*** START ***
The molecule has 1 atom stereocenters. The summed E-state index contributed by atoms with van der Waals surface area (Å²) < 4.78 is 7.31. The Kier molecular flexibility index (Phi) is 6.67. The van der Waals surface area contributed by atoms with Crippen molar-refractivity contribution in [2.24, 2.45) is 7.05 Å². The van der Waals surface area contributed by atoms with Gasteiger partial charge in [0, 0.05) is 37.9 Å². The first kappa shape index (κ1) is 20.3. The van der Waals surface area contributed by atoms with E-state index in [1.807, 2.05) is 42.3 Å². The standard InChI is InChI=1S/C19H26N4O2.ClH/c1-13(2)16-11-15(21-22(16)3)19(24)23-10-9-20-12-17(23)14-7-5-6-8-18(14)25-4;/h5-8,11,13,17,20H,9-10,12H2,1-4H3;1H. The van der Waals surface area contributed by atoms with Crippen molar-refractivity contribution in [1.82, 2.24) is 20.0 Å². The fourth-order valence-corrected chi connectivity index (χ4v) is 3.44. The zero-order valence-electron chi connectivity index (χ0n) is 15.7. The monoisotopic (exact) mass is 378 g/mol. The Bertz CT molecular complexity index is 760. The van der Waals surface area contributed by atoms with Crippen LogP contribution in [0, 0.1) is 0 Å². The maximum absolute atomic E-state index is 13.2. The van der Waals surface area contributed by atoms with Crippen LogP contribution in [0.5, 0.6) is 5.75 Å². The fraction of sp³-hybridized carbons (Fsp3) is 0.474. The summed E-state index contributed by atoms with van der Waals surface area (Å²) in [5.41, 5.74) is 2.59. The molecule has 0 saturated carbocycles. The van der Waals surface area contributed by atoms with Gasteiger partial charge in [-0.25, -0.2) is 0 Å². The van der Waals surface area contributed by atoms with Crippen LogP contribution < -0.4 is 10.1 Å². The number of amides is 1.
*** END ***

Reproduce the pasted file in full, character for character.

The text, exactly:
The molecule has 1 atom stereocenters. The summed E-state index contributed by atoms with van der Waals surface area (Å²) < 4.78 is 7.31. The Kier molecular flexibility index (Phi) is 6.67. The van der Waals surface area contributed by atoms with Crippen molar-refractivity contribution in [2.24, 2.45) is 7.05 Å². The van der Waals surface area contributed by atoms with Gasteiger partial charge in [0, 0.05) is 37.9 Å². The first kappa shape index (κ1) is 20.3. The van der Waals surface area contributed by atoms with E-state index in [1.807, 2.05) is 42.3 Å². The standard InChI is InChI=1S/C19H26N4O2.ClH/c1-13(2)16-11-15(21-22(16)3)19(24)23-10-9-20-12-17(23)14-7-5-6-8-18(14)25-4;/h5-8,11,13,17,20H,9-10,12H2,1-4H3;1H. The van der Waals surface area contributed by atoms with Crippen molar-refractivity contribution in [1.82, 2.24) is 20.0 Å². The fourth-order valence-corrected chi connectivity index (χ4v) is 3.44. The zero-order valence-electron chi connectivity index (χ0n) is 15.7. The monoisotopic (exact) mass is 378 g/mol. The Bertz CT molecular complexity index is 760. The van der Waals surface area contributed by atoms with Crippen LogP contribution in [0, 0.1) is 0 Å². The maximum absolute atomic E-state index is 13.2. The van der Waals surface area contributed by atoms with Crippen LogP contribution in [0.5, 0.6) is 5.75 Å². The fraction of sp³-hybridized carbons (Fsp3) is 0.474. The summed E-state index contributed by atoms with van der Waals surface area (Å²) in [5.41, 5.74) is 2.59. The molecule has 0 saturated carbocycles. The van der Waals surface area contributed by atoms with Gasteiger partial charge in [-0.25, -0.2) is 0 Å². The van der Waals surface area contributed by atoms with Crippen LogP contribution < -0.4 is 10.1 Å². The number of amides is 1.